I have a confession to make. I have no idea just how much my community here overlaps with Sourcerer’s audience. I’m posting a link to Sourcerer here tonight because I had an experience today that I find very interesting, and I want to be sure all my lovely peeps see it. This is a response to another blogger who completely mischaracterized one of my posts from earlier in the week because they disagree with my political position.

I’m proud of it for several reasons. First of all, I could have been all angry about it and over-the-top, but instead, I decided to be kind, and I do feel that I am genuinely kind here. Also, I wrote it in about an hour, which is record time for me on a post like this. And the rhetoric is good. Very, very good.

There is a political issue at play here, but the post is not about pressing the political point. It’s about insisting that evidence-based arguments be backed up with actual evidence, and about being honest with your criticism. I should warn you, the person I am responding to is a troll; but I am pretty sure that the trolling is unintentional, that they are sincere in their beliefs, and they just don’t understand how grown-up, civilized discourse works. That is why I was so nice about the whole thing.


Edit – I’m thinking I can take this incident and tell it as a story in a post with embedded tweets and other goodness. Make it interesting and dramatic. Maybe include a funny image or a video. Have it ready to go in time to send to @MondayBlogs. What about that?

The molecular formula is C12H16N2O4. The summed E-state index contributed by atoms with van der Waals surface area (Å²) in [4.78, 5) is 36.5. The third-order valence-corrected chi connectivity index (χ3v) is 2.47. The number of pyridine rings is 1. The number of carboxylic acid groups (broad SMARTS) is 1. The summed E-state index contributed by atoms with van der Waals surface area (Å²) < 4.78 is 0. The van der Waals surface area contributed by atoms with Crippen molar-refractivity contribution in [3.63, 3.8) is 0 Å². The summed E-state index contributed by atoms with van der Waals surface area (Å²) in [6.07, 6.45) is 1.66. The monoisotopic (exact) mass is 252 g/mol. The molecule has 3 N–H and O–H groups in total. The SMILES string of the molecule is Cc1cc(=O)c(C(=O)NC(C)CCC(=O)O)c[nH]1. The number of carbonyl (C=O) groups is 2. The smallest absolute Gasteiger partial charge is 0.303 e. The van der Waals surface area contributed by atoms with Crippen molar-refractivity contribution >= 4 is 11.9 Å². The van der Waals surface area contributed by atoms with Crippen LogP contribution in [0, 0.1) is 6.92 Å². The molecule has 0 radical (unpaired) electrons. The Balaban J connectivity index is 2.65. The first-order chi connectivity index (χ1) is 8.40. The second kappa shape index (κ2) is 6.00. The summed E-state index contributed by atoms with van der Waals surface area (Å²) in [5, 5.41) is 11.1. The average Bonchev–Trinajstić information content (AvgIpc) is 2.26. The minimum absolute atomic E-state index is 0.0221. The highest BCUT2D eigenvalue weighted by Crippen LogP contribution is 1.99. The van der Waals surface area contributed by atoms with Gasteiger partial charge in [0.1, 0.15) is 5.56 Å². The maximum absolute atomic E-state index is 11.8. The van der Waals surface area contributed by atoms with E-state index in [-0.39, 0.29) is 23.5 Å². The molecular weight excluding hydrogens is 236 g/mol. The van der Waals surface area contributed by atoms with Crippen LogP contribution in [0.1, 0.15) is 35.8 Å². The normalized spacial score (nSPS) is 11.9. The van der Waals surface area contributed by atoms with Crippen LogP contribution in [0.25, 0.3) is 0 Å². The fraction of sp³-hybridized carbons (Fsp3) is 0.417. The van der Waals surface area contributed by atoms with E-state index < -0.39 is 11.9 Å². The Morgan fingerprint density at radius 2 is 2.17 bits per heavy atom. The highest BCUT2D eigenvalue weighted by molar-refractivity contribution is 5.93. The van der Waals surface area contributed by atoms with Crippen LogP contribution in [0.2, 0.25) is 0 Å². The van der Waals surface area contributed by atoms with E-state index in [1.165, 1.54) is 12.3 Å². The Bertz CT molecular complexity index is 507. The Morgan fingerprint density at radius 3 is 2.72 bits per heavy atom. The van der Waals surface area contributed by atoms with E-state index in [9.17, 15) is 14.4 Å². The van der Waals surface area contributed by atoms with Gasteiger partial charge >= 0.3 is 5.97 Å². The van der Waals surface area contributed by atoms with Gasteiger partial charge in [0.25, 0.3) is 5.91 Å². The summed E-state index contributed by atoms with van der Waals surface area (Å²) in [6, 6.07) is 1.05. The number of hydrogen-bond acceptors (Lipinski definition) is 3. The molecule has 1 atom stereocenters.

Update, MAR 7 – DefyTheNarrative responded to me this morning and removed the link to Sourcerer from his post. I’ve decided not to do a post about this for Monday, and I also decided against retweeting the link to this post from Sourcerer’s account. I’ll have one more remark or two about all this at Sourcerer later this afternoon, and after that, I’ll be ready to move on, assuming everyone else does the same.

My Writing Philosophy

I am a pluralist when it comes to writing. I regard all genres as equal, whether they are to my taste or not.

I truly believe that almost anyone can become a competent writer. What I mean by “competent” is that you can learn to communicate in text in such a way that you say what you mean and you will not be socially disadvantaged by the way you use the language.

All you have to to do is practice (a lot), and read good examples of what you want to write, and convince other people to teach you their tricks. I can’t help you write The Grapes of Wrath, or guarantee you a good grade, but I can promise you that if you talk with me about writing I will be sensitive and make an honest effort to help you.

I don’t care whether your goal is to produce a piece of serviceable genre fiction, or to get published in Nature, or to write more effective memos. If you ask me a question I will do my best to answer it. If it’s beyond me, I will tell you I don’t know and try to help you find someone who can answer it.

I am not a great writer, but I am a great editor, and I know what good writing looks like. I know how to go though a manuscript and eliminate all the unnecessary words while leaving the author’s voice intact. I am also a pretty good tutor (though real teaching is beyond me).

I am here for other writers. If you drop a comment on one of my threads, I will answer it.